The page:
Beijing has appointed Henry Tang Ying-yen to the nation's top advisory body, along with high-profile business leaders who refused to support Leung Chun-ying in last year's chief executive race against Tang.
The appointments to the Chinese People's Political Consultative Conference (CPPCC) are an apparent attempt to unite the pro-establishment camp. However, Donald Tsang Yam-kuen was absent from the list of delegates - even though his predecessor as chief executive was made vice-chairman of the CPPCC after quitting prematurely in 2005, a position he still holds.
Meanwhile, Lew Mon-hung, who recently launched a scathing attack on Leung, is losing his CPPCC seat.
The list of new delegates, who will begin their five-year terms on the national body in March, also excludes Liao Hui, former director of the Hong Kong and Macau Affairs Office, which means he will lose his position as a CPPCC vice-chairman.
Tang, Hospital Authority chairman Anthony Wu Ting-yuk and Peter Lee Ka-kit, son of Henderson Land Development chairman Lee Shau-kee, all made the list which included more than 200 people from various sectors in Hong Kong.
Both Wu and Lee backed Tang in the nomination process at the start of the chief executive campaign last March. Wu, Lee and Tang are now being widely tipped to be elected as members of the CPPCC standing committee next month.
Jonathan Choi Koon-shum, former chairman of the Chinese General Chamber of Commerce, is also expected to be elected a standing committee member.
While Choi did not nominate any of the chief executive candidates, most of the 18 Election Committee members from his chamber nominated Tang.
Veteran China-watcher Ching Cheong said: "It is plausible that Beijing is using the appointments to pacify supporters of both Tang and Leung."
Ching said it was understood that after Tang's defeat in March last year, he was assured by Beijing that he would be "treated decently", politically speaking.
Outgoing CPPCC delegate Lee Kok-keung attributed Tang's appointment to Beijing's intention to balance out and pacify different political forces.
Tung Chee-hwa, Hong Kong's first chief executive, is keeping his CPPCC vice-chairmanship. He remains a key figure in helping Beijing improve US ties as chairman of the China-United States Exchange Foundation.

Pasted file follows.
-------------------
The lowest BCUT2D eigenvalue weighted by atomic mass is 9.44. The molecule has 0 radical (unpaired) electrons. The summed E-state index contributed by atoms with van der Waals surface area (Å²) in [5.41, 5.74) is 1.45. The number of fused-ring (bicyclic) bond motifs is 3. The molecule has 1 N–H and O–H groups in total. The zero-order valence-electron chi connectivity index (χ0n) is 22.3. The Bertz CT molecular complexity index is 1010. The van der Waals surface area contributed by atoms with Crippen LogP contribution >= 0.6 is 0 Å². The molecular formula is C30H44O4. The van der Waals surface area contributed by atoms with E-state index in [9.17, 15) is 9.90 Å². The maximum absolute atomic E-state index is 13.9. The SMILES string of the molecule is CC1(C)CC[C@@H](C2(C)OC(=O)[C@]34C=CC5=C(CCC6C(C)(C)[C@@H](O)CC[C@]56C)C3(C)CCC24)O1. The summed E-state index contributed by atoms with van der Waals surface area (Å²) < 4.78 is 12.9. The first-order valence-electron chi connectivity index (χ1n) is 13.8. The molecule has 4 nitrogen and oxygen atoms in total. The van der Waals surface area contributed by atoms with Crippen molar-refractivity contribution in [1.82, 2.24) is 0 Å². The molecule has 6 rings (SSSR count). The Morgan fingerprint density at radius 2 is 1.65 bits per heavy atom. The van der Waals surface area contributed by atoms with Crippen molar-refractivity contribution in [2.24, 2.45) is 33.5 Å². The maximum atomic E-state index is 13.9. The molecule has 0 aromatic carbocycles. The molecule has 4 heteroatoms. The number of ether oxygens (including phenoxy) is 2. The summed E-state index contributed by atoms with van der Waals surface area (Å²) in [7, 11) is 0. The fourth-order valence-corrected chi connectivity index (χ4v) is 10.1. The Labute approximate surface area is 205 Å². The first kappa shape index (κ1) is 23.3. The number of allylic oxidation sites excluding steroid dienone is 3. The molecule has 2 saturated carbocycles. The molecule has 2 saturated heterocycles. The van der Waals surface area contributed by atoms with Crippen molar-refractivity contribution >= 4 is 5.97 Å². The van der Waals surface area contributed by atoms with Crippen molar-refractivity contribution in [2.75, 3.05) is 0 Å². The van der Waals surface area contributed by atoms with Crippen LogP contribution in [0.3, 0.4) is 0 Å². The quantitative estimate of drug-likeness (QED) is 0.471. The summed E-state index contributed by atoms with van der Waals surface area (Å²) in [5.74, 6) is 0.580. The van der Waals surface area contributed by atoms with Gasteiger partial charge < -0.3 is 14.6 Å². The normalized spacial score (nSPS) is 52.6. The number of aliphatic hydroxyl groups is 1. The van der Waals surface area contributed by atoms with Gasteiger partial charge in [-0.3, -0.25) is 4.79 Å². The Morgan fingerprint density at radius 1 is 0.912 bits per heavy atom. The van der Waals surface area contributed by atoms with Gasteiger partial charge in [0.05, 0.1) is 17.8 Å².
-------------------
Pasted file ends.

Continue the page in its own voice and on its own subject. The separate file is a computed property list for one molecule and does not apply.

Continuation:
Being dropped from the list of delegates though is Walter Kwok Ping-sheung, the ousted Sun Hung Kai Properties chairman and an incumbent CPPCC standing committee member.
Kwok was arrested by ICAC investigators and released on bail in May last year. His brothers Thomas Kwok Ping-kwong and Raymond Kwok Ping-luen are facing trial for bribery.
Given Peter Lee's expected election to the standing committee, Sun Hung Kai Properties are set to be the only one out of the four major property developers without a representative on the committee.
Henry Cheng Kar-shun, chairman of New World Development, and Cheung Kong (Holdings) vice-chairman Victor Li Tzar-kuoi are current standing committee members and have been given new five-year terms.
Asked if Lee's appointment signalled the rising influence of his family, Ching Cheong said: "Beijing has long been trying to balance and cater for the interests of different big enterprises."
The absence of Asia Television major investor Wong Ching, who has served as a delegate since 2003, is also conspicuous.
The Communications Authority launched an investigation after it received a complaint in June 2011 against the troubled station, which was later fined a record HK$300,000 for falsely reporting the death of ex-president Jiang Zemin .
THE INS AND OUTS
ON THE CPPCC DELEGATE LIST
Tung Chee-hwa*, former chief executive
Henry Tang Ying-yen
Timothy Tong Hin-ming, former ICAC commissioner Anthony Wu Ting-yuk*
Hospital Authority chairman Peter Lee Ka-kit*
Selina Chow Liang Shuk-yee*
Jonathan Choi Koon-shum*
Tang King-shing, former police commissioner
Donald Tsang Yam-kuen
Rafael Hui Si-yan*
Walter Kwok Ping-sheung*
Barry Cheung Chun-yuen, Executive Councillor *incumbent members
Sources: CPPCC standing committee member Chan Wing-kee, among others